The buffer power, in mmol (H+) and mmol (OH-) was used to quantify the amount of acid and base. Calculated values were compared to those that were measured experimentally. The buffer range, in pH units, was used to describe the pH interval where the buffering reaction of a certain compound takes place. The buffer optimum, at a certain pH, was used to define the pH of the highest buffering within the buffer range. The buffer value, in slyke (=mol/l×pH), was used to quantify the buffer capacity.


Human saliva samples

The saliva was collected using a widely accepted procedure (34) under resting conditions, between 9:00 am and 10:00 am, from unmedicated volunteers who refrained from eating, drinking, smoking and performing oral hygiene measures for 2 h before collection. Prior to saliva collection, the procedures were explained to the patients and an informed consent was taken from each of them. After collection, the buffer capacity of the saliva samples was determined using the CRTbuffer test (Ivoclar Vivadent, Schaan, Lichtenstein) according to the manufacturer’s protocol. The samples were subjected to titration immediately after collection to prevent discrepancies caused by protease activity and the formation of ammonium by urease.


Averaging saliva titration curves

Unstimulated saliva samples of 5 male subjects aged 35 to 45 with buffer capacities ranging from low to high according the CRTbuffer test, were subjected to acid base titration as described above. The pH measurements were recorded with equal spaces and constant increments due to the monotone nature of the titration. As all pH measurement points in the saliva titration curves corresponded to each other, they were averaged and the standard deviation was calculated.


Search for model proteins

First, the availability (>1g) of high-purity water soluble proteins at reasonable costs (<100 USD/g), was checked. In this regard, about 100 proteins were selected. Then, the isoelectric point (theoretical best buffering point) of the selected proteins was calculated with the ProtParam analysis tool (35) at The proteins with an isoelectric point in a pH range from pH 3 to 5 or pH 8 to 10 were selected, which contained only proteins with buffer optima beyond the buffer range of hydrogencarbonate and di-hydrogenphosphate (group A).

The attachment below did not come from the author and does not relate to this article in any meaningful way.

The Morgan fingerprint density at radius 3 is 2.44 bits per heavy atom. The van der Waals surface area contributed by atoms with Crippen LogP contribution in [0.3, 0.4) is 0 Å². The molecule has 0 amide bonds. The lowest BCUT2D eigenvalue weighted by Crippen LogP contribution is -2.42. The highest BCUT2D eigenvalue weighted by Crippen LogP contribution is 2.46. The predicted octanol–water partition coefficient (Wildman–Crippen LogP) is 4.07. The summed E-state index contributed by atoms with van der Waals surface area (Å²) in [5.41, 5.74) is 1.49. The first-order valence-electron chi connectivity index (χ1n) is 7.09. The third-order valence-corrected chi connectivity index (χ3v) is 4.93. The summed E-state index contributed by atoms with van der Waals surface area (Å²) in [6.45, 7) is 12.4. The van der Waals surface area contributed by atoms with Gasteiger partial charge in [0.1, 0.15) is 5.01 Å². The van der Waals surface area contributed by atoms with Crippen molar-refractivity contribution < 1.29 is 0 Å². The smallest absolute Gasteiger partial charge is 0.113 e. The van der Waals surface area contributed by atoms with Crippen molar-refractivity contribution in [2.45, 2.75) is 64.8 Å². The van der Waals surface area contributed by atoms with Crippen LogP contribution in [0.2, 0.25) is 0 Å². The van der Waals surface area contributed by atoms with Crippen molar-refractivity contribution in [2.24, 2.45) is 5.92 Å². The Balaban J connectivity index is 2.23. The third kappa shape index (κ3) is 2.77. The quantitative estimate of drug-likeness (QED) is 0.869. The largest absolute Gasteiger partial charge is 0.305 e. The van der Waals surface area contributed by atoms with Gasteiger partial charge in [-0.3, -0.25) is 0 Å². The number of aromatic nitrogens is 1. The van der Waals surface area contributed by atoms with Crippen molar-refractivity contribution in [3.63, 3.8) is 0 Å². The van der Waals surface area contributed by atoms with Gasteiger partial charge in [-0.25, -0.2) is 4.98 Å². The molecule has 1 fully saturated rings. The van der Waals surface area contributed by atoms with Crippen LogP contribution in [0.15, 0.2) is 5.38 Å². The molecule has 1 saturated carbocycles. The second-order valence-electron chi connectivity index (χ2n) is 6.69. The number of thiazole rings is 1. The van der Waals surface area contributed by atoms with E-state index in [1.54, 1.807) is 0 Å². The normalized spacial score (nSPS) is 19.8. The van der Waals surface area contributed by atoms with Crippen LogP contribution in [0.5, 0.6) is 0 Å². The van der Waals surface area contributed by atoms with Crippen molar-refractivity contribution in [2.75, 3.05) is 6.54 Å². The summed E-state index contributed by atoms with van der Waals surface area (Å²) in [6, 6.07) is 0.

Secondly, a list, containing all known human salivary proteins was created from the literature. Their isoelectric points were calculated with the ProtParam analysis tool (35). The proteins with an isoelectric point in a pH range from pH 3 to 5 or pH 8 to 10 were selected, containing only proteins with buffer optima beyond the buffer range of hydrogencarbonate and di-hydrogenphosphate (group B). The amino acid sequences of the proteins in group A were aligned against the amino acid sequences of the proteins in group B with BLAST (36) or LALIGN (37) at A sequence in group A was selected if more than 30% of its sequence was identical to the sequence in group B.



Inorganic buffer characteristics

A solution of 5 mM di-hydrogenphosphate (Fig. 1,a) was found to have buffer power of 30 mmol acid (hydrogen ions, H+) and 24 mmol base (hydroxyl ions, OH-). Optimal buffering was measured at pH 6.7 with 0.003 slyke. The calculated buffer power was 25 mmol acid and base. A solution of 10 mM hydrogencarbonate (Fig. 1,b) was found to have a buffer power of 74 mmol (H+) and 8 mmol (OH-). Optimal buffering was measured at pH 6.2 with 0.005 slyke. The calculated buffer power was 50 mmol acid and base. A solution of 10 mM hydrogencarbonate plus 5 mM di-hydrogenphosphate (Fig. 1,c), was found to have a buffer power of 110 mmol (H+), and 22 mmol (OH-). The distances between inflections Ia and Ib as well as between Ib and Ic were larger than the calculated 25 mmol (H+). Optimal buffering was measured at pH 6.5 with 0.008 slyke. The calculated buffer power was 75 mmol acid and base.


Organic buffer characteristics

Search for salivary a-amylase and lysozyme substitutes

Fifteen proteins fitted to the selection criteria for group A and 346 proteins for group B. Based on the pI selection criteria and the sequence alignments, two proteins were chosen to serve as model proteins: Lysozyme from hen egg which has an isoelectric point of 9.4 and 57% sequence similarity to human salivary lysozyme and amyloglucosidase from Aspergillus niger which has an isoelectric point of 4.35 and 35% sequence similarity to human a-amylase.

            A solution of 10 mM (0.1%) amyloglucosidase in water (Fig. 2, f) was found to have a buffer power of 68 mmol (H+) and 0 mmol (OH-). The buffer range spanned from pH 3.3 to 5.3 with optimal buffering at pH 4.35 and a buffer value of 0.004 slyke. A solution of 340 mM (0.5%) lysozyme in water (Fig. 2,e) was found to have no measurable buffer attributes, although the protein has 32 titrable groups (38). A solution of 10 mM (0.1%) amyloglucosidase and 340 mM (0.5%) lysozyme in water (Fig. 2,g) was found to have a buffer power of 84 mmol (H+) and 0 mmol (OH-). The buffer range spanned from pH 3.3 to 5.3 with an optimal buffering at pH 4.5 and a buffer value of 0.007 slyke.


Combined inorganic and organic buffering characteristics